Crossroads Training Academy, especially the truck/SUV program.

    They are in Benton Harbor, Michigan just over the state line.

    I would also recommend Home & Vehicle Defense courses at Thunder Ranch and Shootrite.
    Kirk Freeman, INGO's Dennis Miller of gun culture references

  5. #35
    Grandmaster Rookie's Avatar

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    Quote Originally Posted by esrice View Post
    Someone once suggested that when you pull up behind someone at a traffic light, never pull up so close that you can't see where their tires meet the pavement. That way you leave yourself enough room to move around them if necessary.

    I don't know exactly where I heard it first but it has stuck with me.
    I was taught that in drivers ed. The reasoning, if you're rear ended, the chances you'll rear end the person in front of you is reduced.

  6. #36
    Grandmaster Kirk Freeman's Avatar

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    The reasoning, if you're rear ended, the chances you'll rear end the person in front of you is reduced.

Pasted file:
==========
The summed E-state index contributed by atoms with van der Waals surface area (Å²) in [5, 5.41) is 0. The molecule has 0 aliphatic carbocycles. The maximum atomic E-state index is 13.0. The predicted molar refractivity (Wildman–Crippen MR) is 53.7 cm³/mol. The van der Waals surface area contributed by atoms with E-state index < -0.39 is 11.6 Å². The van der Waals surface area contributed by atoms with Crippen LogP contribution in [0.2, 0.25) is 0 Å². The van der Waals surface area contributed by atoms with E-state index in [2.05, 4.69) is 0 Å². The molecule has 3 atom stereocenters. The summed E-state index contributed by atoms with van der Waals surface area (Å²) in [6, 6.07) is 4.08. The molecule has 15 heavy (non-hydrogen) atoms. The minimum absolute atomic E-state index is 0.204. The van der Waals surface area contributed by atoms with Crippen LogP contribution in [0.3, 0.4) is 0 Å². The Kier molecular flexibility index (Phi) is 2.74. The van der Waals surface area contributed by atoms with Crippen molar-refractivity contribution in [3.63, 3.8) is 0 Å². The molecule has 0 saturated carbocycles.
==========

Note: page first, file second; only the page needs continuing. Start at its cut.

And you can drive around them.
    Kirk Freeman, INGO's Dennis Miller of gun culture references

  7. #37
    Grandmaster eldirector's Avatar

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    My humble input:

    - park nose-out if possible
    - End of a row
    - Doors locked
    - In a lighted area, but I put a preference on a) shortest walk, or b) fewest other cars (less places for folks to hide)
    - remember where you park! Don't go wondering around the lot in a daze.
    - Don't leave anything out. No CDs, iPods, cell chargers, etc... that might tempt someone. Boring cars are safe cars.

    Approaching your car:
    - keys out when you walk outside (not fumbling for them). Hold them to strike.
    - Don't cut between cars. Use the sidewalks (avoid getting surprised and getting run over)
    - Observe your car as you approach for any movement
    - Don't dilly-dally. Get in and shut/lock the door. Then mess with your stuff.

    - Leave space! Never pull right up behind another car. Leave yourself an out.
    - Same applies while driving. Don't get boxed in. Use the lane that has an available shoulder (left or right - doesn't matter).
    - Signal, be courteous, but efficient. Easiest way to avoid road rage is to simply never be the target.
    - If something is going down, leave. You can't be a target if you aren't there! Traffic laws are totally secondary to your safety. Run the light (if safe), turn on red, speed, pass on the shoulder... whatever it takes to make space.